Gyms are constantly looking for ways to enter the digital world in order to take their businesses to the next level, and many gyms have focused on integrating technology into every facet of the fitness experience as a means to acquiring and retaining members. Wearables can be a game changer for improving upon that experience.
A wearable device, or "wearable," is an electronic technology added to clothing and/or accessories that are worn on an individual's body. They are designed so as not to interfere with the body while performing exercises, including standard activities that occur at a gym.
I recently spoke to Emmett Williams, President of MYZONE to uncover why wearables are the future of fitness, and he started with a dialogue on data.
1. Data from wearables will increase customer lifetime value. The gym industry and its use of technology is traditionally very rudimentary, according to Williams. As wearable technology clashes with the old fashioned, physical side of the gym, there is an opportunity to extract value out of members based on the immense amount of data generated by wearables. Gyms can identify which members have a propensity to buy based on their behavior, giving them the ability to send the right member the right message at the right time and at the right price. Similarly, gyms can identify which members are likely to quit the gym and intervene with measures to keep them engaged, whether that's a free personal training session, access to group class to increase community, or a simple consultation.
2. Wearables engage members for added retention. Gyms can make wearables an integral part of a member's experience at the gym by integrating their use into group classes, personal training sessions and by inviting members to connect with each other on social platforms associated with the devices. Data from the devices make it easier for gym operators to know when to send a push notification, class reminder, training tip, etc., says Williams. Wearables can also be used to make the gym a social space for gym goers, encouraging members to connect with each other inside and outside of the physical space.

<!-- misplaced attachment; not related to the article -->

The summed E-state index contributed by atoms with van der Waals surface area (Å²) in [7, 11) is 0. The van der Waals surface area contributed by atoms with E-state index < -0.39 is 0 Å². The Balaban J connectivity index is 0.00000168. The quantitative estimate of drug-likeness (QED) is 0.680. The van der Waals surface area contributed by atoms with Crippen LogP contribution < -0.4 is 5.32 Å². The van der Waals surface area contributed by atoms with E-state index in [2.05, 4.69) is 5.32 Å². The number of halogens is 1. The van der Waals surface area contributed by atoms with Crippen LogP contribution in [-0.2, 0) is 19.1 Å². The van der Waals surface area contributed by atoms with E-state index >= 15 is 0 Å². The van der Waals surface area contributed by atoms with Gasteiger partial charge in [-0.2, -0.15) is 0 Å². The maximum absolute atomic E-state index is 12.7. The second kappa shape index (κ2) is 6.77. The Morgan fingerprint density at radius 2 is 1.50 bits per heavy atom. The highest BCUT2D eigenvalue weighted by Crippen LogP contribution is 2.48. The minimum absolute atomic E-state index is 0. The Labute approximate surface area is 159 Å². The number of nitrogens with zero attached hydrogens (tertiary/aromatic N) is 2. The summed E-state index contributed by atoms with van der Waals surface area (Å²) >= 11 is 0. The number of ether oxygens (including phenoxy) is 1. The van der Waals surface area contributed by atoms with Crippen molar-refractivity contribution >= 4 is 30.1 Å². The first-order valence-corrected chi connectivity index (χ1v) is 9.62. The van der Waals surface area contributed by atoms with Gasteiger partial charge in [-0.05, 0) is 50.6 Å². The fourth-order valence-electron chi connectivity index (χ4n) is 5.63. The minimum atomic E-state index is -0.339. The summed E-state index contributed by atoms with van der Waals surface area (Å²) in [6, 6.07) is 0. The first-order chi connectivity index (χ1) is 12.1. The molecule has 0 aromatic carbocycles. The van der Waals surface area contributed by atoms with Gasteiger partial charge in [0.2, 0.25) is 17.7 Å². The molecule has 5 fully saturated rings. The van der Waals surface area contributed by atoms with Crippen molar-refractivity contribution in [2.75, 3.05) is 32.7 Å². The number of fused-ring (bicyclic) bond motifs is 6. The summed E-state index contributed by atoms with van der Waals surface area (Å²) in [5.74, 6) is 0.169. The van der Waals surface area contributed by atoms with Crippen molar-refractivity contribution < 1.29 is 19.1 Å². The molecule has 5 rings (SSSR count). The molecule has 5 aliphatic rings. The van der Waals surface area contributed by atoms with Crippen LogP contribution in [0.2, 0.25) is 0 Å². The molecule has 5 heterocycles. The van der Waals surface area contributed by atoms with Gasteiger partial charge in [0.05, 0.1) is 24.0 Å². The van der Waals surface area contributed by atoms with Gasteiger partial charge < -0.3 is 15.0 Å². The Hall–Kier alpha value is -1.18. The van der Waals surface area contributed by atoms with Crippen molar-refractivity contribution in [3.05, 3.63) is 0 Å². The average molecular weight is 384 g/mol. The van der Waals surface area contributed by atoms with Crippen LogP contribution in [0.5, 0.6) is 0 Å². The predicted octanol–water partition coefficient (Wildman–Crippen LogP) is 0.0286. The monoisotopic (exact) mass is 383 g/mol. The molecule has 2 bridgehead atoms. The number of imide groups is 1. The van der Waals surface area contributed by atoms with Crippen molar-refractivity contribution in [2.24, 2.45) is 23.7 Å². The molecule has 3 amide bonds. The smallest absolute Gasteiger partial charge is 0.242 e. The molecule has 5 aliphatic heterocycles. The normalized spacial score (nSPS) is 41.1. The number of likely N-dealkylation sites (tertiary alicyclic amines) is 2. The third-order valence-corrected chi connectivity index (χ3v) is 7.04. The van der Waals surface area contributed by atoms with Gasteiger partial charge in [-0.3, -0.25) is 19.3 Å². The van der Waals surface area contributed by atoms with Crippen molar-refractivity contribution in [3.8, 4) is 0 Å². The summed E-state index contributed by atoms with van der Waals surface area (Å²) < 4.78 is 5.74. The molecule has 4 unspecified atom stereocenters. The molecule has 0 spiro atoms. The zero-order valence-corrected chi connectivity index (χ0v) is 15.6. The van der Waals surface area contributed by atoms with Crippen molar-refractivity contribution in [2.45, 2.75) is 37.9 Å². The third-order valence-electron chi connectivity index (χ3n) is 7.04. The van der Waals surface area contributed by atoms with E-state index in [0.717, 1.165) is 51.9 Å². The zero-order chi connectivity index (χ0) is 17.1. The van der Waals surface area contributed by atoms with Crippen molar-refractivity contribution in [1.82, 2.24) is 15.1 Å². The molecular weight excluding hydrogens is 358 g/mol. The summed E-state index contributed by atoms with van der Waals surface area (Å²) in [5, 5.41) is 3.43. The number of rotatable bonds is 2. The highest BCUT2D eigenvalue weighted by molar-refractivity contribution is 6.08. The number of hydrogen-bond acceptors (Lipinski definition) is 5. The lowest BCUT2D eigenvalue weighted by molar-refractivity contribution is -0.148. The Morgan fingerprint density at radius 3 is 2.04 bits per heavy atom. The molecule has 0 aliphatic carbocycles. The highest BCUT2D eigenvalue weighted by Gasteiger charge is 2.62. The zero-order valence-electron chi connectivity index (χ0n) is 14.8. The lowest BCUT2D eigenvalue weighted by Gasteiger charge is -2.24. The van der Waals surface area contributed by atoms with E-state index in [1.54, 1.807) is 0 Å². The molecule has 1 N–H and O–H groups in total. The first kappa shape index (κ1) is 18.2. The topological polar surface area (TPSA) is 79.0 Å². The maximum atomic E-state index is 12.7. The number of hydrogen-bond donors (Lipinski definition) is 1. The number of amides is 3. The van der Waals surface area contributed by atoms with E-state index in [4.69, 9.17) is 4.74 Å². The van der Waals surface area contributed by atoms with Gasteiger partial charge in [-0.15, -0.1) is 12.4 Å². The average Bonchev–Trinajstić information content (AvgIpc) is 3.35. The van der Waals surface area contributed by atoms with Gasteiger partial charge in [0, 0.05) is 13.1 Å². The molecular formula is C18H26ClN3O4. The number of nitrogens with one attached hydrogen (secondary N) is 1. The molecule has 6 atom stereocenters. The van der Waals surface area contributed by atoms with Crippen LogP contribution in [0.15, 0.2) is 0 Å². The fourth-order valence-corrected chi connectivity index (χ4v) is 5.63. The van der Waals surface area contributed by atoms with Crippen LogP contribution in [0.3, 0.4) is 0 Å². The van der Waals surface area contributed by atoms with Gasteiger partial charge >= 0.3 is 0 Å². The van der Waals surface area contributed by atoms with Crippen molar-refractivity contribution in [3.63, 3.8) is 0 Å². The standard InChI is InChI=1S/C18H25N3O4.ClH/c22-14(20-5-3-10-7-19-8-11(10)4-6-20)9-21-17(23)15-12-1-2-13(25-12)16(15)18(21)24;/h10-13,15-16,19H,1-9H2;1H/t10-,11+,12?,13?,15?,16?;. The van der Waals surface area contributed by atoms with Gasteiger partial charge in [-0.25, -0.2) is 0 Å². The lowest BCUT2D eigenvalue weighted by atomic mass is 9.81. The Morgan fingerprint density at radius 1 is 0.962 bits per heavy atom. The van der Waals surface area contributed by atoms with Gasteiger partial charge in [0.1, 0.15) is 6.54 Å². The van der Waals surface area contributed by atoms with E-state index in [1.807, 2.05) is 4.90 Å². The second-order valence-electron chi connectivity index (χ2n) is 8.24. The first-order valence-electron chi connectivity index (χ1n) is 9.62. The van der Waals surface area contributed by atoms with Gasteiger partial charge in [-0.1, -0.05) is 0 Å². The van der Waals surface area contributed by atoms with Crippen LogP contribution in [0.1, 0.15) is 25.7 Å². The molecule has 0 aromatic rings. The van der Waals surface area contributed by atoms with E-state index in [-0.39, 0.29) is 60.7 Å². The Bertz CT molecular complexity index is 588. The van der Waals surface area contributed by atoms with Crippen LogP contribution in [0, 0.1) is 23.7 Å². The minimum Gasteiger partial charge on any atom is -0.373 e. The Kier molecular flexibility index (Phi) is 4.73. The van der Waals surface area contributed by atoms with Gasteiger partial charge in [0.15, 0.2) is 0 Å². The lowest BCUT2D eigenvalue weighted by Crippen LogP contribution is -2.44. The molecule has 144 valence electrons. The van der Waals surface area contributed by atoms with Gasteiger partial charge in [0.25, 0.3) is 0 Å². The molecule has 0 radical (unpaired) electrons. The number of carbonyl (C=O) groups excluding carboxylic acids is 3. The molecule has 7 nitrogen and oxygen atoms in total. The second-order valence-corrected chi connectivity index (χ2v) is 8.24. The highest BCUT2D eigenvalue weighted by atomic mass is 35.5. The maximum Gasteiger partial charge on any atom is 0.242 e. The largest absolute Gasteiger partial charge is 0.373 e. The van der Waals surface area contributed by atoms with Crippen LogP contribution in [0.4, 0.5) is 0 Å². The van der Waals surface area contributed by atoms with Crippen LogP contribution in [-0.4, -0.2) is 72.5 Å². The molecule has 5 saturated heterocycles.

3. Wearables enhance personal training and paid programming. Gyms can use wearables as a value add part of the mix. Williams uses the MYZONE training partner and app as an example, which allows personal trainers to track their clients' activities and meals, even when they aren't at the gym. The trainer can check in to make sure a client is sticking to the training program and to offer support and guidance.
4. Wearables typically provide tracking, feedback and meaningful insights. At the most basic level, wearable fitness gives gym-goers the ability to track their progress. Rather than training simply for the sake of training, wearables can provide feedback on individual gym sessions as well as progress over time, allowing members to make meaningful changes to a training program in order to be more effective. Williams points out that members can also track changes in bio-measures like body fat percentage and heart rate over time.
5. Gamification makes going to the gym fun. Wearable fitness trackers, especially those that are synced up with the gym ecosystem, are a great resource for gamification as they can turn any workout, whether it's a group exercise class or simple weight training, into a game. The benefit of using game mechanics in a "non-game," i.e. exercise, is that it will motivate gym-goers to get things done and will engage them in the process. When the payoff--losing five pounds, running a 5K, etc.--seems like a faraway reward, gamification provides motivation to reach the end goal.
6. Social amplification is key in a millennial's gym experience. Wearable fitness devices give gym-goers another way to connect with a gym's community of members. "Exercising can be mundane and solitary," explains Williams. "The more social gyms can make exercise, the more members are likely to enjoy the experience of coming to the gym and adhere to their personal fitness goals."